Figure 3 Resource Usage and Performance Comparison
In terms of resource usage, the AXI bus connector design will take up a lot more resources than the 2D NoC design to implement the AXI interconnect and the cross-clock domain logic. It is also important to note that this open source AXI interconnect implementation is the simplest bus connector and does not support all the features that 2D NoC can provide, such as address table mapping and priority configuration.
The most important point is that AXI interconnect only supports blocking access (blocking), not non-blocking access (non-blocking). Blocking access means that after a read or write request is initiated, the next read or write request cannot be initiated until after the current read or write operation is completed. Non-blocking access means that you can continuously initiate a read or write request without waiting for the last read or write operation to complete. In terms of improving the access efficiency of GDDR6, blocking access will make the read/write efficiency drop significantly.
If the programmable logic of FPGA is used to implement the complete 2D NoC function, including 64 access points, 128bit bit width and 400MHz rate, roughly 850 k LE is required, which equals to occupy 56% of programmable resources of Speedster7t 1500 FPGA device. The 2D NoC, on the other hand, provides 80 access points, 256bit bit width and 2GHz rate, and does not consume FPGA programmable logic.
In terms of performance, the design using the AXI bus connector can only run up to 157MHz, while the design using the NoC can run up to 500MHz. if we look at the layout wiring diagram on the back end of the design, we will have a better understanding. Figure 4 shows the layout wiring diagram of the back end of the design using the AXI bus connector.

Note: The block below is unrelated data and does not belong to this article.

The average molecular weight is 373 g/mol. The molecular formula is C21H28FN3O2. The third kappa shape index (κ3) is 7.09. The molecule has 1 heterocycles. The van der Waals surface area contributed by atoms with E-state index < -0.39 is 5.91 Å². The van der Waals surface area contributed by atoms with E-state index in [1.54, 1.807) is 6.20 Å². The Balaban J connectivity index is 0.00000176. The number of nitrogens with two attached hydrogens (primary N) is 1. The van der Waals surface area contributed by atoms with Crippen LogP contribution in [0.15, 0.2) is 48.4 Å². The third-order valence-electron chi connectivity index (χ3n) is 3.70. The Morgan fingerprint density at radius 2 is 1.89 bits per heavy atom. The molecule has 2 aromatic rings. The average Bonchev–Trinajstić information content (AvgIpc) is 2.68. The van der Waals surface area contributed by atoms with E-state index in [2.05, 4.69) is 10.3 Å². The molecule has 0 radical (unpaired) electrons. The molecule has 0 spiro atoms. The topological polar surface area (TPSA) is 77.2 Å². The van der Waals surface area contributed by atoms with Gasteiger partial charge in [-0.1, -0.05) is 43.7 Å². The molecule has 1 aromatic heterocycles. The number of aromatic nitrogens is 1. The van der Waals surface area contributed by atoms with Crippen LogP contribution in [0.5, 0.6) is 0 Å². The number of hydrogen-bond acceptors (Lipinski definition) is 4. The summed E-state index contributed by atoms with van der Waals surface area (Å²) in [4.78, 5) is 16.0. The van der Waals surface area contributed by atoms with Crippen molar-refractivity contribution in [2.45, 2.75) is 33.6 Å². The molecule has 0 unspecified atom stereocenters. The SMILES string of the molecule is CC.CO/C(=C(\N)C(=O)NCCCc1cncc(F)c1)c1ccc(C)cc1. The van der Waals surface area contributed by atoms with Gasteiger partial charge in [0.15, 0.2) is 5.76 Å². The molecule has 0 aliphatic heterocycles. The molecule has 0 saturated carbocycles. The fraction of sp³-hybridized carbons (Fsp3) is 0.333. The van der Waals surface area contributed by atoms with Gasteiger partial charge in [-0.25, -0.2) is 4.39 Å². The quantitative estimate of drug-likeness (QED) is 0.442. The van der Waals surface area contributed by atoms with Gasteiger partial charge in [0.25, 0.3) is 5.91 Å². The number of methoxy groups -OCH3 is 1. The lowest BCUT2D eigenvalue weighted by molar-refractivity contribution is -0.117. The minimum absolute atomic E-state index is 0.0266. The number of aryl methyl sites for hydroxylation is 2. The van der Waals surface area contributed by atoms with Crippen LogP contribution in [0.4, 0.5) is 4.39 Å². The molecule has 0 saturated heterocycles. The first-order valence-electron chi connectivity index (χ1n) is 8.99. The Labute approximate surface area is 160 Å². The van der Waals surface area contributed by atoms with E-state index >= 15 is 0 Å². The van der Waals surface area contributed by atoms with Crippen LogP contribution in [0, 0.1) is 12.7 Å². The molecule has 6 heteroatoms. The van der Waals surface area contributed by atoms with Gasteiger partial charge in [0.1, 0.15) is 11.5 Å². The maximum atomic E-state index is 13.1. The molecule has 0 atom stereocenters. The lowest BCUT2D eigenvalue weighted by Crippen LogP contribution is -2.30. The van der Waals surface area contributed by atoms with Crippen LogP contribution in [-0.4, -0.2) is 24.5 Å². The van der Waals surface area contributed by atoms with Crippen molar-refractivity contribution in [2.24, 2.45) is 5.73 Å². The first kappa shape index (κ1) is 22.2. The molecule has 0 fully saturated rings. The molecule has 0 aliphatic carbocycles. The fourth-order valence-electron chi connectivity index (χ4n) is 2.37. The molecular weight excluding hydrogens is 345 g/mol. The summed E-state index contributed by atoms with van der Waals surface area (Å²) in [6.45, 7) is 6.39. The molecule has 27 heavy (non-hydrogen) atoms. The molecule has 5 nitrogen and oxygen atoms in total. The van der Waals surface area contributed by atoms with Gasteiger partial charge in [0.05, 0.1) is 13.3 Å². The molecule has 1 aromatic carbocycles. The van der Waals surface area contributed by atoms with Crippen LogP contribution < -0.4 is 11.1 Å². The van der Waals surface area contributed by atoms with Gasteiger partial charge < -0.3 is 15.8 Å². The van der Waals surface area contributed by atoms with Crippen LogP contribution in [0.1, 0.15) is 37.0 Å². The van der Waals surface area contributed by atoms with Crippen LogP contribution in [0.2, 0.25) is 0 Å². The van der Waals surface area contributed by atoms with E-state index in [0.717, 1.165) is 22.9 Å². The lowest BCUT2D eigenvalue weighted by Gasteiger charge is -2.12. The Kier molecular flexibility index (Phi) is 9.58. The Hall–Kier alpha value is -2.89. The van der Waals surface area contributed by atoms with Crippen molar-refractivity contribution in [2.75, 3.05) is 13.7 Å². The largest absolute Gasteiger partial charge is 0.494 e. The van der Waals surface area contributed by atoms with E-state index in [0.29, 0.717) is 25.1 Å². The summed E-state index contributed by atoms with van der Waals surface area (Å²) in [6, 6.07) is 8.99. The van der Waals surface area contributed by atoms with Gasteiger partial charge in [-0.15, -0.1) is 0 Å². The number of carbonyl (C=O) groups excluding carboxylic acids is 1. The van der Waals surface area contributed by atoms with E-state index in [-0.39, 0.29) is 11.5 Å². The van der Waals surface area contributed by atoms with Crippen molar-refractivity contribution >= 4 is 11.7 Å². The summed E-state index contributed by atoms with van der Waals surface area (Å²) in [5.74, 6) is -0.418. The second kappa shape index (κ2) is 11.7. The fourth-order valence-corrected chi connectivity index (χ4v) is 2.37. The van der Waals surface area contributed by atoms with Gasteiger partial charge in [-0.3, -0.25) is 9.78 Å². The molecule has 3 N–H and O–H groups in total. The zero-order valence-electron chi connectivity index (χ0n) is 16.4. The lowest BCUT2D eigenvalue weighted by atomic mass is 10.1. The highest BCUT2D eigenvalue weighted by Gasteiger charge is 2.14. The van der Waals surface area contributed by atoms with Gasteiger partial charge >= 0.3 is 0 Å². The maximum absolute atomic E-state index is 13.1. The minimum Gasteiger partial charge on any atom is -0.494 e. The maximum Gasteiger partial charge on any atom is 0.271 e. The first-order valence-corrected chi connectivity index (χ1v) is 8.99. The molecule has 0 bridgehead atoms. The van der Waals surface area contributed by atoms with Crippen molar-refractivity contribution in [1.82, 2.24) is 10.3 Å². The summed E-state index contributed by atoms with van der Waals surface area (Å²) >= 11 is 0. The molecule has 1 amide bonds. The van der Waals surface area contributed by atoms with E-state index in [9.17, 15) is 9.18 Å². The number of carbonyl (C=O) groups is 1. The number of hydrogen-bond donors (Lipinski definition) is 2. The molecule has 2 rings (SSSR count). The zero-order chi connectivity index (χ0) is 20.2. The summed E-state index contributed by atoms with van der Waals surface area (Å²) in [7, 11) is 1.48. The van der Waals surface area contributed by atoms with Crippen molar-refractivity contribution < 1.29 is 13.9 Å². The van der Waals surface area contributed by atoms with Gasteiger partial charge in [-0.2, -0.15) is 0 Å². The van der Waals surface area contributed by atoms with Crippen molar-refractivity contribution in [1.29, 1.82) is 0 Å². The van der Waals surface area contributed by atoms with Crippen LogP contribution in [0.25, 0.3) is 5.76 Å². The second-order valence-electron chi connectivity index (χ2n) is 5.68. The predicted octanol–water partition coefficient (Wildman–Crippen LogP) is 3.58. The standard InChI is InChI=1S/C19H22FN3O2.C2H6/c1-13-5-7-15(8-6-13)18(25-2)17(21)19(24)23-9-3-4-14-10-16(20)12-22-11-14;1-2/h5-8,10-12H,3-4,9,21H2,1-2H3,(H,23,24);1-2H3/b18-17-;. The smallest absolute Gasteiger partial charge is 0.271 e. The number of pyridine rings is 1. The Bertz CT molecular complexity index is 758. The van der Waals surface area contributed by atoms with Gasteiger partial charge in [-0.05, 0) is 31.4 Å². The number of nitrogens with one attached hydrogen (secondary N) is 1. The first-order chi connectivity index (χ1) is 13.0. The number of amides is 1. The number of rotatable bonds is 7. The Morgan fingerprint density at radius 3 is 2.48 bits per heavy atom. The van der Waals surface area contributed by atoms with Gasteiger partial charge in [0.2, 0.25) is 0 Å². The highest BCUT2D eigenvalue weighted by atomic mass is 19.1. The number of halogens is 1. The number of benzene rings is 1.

Figure 4: Layout and wiring diagram of the back end of the design using AXI interconnect
As you can see from the figure, because the GDDR6 controller is distributed on both sides of the device (the colored highlighted part in the figure), the AXI bus connector layout is basically distributed in the middle of the device, neither close to the left nor close to the right, so this results in the performance not going up. If you increase the registers of the pipeline can improve the performance of the system, but this will occupy a lot of register resources, and at the same time will bring a lot of latency to the GDDR access.
If we look again at the layout wiring diagram in Figure 5, which uses 2D NoC, there is a clear contrast. First, because the AXI bus connector and modules across the clock domain are implemented with 2D NoC, this saves a lot of resources; in addition, because 2D NoC is spread throughout the device with a total of 80 access points, the 8 read/write modules can be placed anywhere on the device by the tool without affecting the performance of the design.
Figure 5 Back-end layout wiring diagram of the design using 2D NoC
From the whole flow of this design, using 2D NoC will greatly simplify the design, improve the performance, and save a lot of resources; FPGA design engineers can spend more effort on the core module or algorithm module design, and leave the bus transfer, external interface access arbitration and interface asynchronous clock domain conversion to 2D NoC.